We need a role model. Basically for our young forwards, there isn't the same concentration on D. I like Koivu's leadership. I don't know how much support he gets from the other veterans up front, however. There are A LOT of young kids. Kovalev is basically from another planet. Bonk seems to be pretty laid-back. Johnson strikes me as a good joker and loose guy, you need those. I don't know who kicks butts, though. Maybe Lapointe could.

Lapointe would also go to the net. I could almost say I don't care how old or slow he is now. He'll step on the goalie's toes, just like Fisher and Neil and those guys do to us. We were winning with our PP earlier in the season, and we HAVE to get people going to the net again. At the very least, I think we could trust Lapointe to do that, along with his leadership presence, and together those are enough to make him interest me, even if his skill level has pretty much fallen off the map. (And no matter how far the skills have fallen, they're still going to be better than Murray or Downey's.)

He'll either be cheap or unavailable, however... if he's not contributing enough for the Hawks' tastes, his contract doesn't look so hot, with another year still to come at $2.4M. That makes him cheaper to acquire. But of course with the built-in drawback about his ability to contribute here too. On the other hand, the Hawks don't seem to be too stuck for payroll room. If he's doing all the things there that we want him to do for us, then I don't suppose they have a lot of incentive to trade him at all. They're going to have a young team needing some veteran leadership for the next little while too.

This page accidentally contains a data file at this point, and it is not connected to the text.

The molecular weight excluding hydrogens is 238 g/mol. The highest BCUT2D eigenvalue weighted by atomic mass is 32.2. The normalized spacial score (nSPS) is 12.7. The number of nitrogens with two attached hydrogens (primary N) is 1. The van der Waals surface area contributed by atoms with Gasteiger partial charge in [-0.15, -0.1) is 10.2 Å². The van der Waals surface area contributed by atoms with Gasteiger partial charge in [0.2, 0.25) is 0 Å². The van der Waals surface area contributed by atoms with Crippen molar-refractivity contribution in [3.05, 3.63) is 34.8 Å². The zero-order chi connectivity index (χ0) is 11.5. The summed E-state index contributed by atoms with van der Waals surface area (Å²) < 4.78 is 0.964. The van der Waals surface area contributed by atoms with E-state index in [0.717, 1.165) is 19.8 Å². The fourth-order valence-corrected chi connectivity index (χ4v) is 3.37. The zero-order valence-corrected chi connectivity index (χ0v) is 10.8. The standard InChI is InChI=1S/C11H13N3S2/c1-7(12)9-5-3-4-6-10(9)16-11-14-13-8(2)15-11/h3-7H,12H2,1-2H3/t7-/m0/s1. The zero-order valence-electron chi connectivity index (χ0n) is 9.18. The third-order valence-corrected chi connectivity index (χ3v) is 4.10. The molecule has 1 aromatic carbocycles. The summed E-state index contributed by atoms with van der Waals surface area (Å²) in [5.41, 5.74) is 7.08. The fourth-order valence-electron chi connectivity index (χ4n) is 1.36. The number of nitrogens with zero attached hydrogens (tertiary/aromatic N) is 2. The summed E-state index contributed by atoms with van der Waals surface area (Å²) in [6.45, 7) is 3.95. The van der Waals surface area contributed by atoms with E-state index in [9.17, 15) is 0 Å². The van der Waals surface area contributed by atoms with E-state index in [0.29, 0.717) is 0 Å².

Roberts... much the same could be said, except he seems to have more health risks, plus for whatever reason, I'm getting the vibe that he's more likely to inspire bidding wars. And he holds an NTC apparently, and probably wants to go to a real contender, not just one of the teams howling in the pack.